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Assistive technology

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Assistive technology Technology to assist patrons and staff who are deaf, hard-of-hearing, blind, have low vision, or are mobility-impaired LIS 670 – PowerPoint PPT presentation

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Title: Assistive technology


1
Assistive technology
Technology to assist patrons and staff who are
deaf, hard-of-hearing, blind, have low vision, or
are mobility-impaired
LIS 670
2
Laws
Prohibited discrimination on basis of race,
religion, national origin. Language model for
later legislation
  • Civil Rights Act of 1964

Architectural Barriers Act of 1968
Federal buildings must be accessible to persons
with disabilities.
Section 508 (added 1998) mandates accessibility
of electronic and info. tech.
Rehabilitation Act of 1973
Signed into law by Pres. George Bush (Sr.) on
July 26, 1990.
Americans with Disabilities Act of 1990
3
Laws
Individuals with Disabilities Education Act of
1975
4
Americans with Disabilities Act of 1990 -
findings (1)
Codified as 42 U.S.C. 12101-12213
  • 43 million Americans have one or more physical or
    mental disability

Historically, society has tended to isolate
individuals with disabilities
http//www4.law.cornell.edu/uscode/42/ch126.html
5
Americans with Disabilities Act of 1990 -
findings (2)
  • Discrimination against individuals with
    disabilities persists in employment, housing,
    public accommodations, education, transportation,
    etc.

Need for legal recourse to redress such
discrimination
6
Americans with Disabilities Act of 1990 - purpose
(1)
  • Provide national mandate for elimination of
    discrimination against individuals with
    disabilities

Provide consistent, enforceable standards
addressing discrimination against individuals
with disabilities
7
Americans with Disabilities Act of 1990 - purpose
(2)
  • Ensure Federal Government plays a central role in
    enforcing standards

Invoke congressional authority to address the
major areas of discrimination faced day-to-day by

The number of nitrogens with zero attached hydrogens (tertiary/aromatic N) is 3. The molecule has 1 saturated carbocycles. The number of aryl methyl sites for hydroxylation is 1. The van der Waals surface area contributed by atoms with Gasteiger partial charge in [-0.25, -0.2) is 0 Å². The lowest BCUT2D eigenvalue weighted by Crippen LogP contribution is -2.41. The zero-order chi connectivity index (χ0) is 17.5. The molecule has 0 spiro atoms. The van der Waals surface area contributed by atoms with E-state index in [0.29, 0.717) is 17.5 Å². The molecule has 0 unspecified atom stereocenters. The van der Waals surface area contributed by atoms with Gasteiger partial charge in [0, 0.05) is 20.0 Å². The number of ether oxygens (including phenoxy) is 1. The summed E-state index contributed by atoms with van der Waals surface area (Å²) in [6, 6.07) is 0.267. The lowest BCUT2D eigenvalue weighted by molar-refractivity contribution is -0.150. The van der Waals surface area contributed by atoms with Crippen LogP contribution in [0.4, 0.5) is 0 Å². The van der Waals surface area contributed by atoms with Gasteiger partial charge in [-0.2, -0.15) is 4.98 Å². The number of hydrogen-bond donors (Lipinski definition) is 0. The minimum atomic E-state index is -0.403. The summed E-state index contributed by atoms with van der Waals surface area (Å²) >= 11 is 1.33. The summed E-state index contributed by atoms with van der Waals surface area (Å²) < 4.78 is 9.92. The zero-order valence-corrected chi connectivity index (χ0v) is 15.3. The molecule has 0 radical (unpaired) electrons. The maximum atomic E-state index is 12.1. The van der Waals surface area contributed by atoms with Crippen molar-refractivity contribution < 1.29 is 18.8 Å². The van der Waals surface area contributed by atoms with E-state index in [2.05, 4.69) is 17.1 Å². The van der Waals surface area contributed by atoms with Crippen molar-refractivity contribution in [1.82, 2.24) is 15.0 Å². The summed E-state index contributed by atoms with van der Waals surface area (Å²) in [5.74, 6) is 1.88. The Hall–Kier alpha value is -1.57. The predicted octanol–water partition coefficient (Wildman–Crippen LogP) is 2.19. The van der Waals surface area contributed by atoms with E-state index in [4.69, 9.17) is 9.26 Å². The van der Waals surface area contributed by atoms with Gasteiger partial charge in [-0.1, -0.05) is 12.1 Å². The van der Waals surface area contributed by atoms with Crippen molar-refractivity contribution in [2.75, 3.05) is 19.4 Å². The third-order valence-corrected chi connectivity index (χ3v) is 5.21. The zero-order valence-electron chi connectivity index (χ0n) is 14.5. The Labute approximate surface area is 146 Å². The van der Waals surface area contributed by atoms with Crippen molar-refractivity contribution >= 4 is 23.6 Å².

people with disabilities
8
Americans with Disabilities Act of 1990
  • Title I Employment

No covered entity shall discriminate against a
qualified individual with a disability because of
the disability of such individual in regard to
job application procedures, the hiring,
advancement, or discharge of employees, employee
compensation ...
Must hire person who is blind to drive bookmobile?
No
Automatically disqualify person with low vision
from cataloging?
No
9
Americans with Disabilities Act of 1990
  • Title I Employment

Automatically disqualify person with low vision
from cataloging?
No
10
Americans with Disabilities Act of 1990
Title II State and local government activities
public transportation
Title III Public accommodations and services
operated by private entities (including libraries)
11
Disability - ADA definition
  • 42 U.S.C. 12102
  1. A physical or mental impairment that
    substantially limits one or more of the major
    life activities of the individual
  2. A record of such an impairment or
  3. Being regarded as having such an impairment

Note B and C related to ability to seek redress
for discrimination
12
ADA Amendments Act of 2008
FINDINGS
  • ... the holdings of the Supreme Court ... have
    narrowed the broad scope of protection intended
    to be afforded by the ADA, thus eliminating
    protection for many individuals whom Congress
    intended to protect ...

13
ADA Amendments Act of 2008
  • to reject the requirement enunciated by the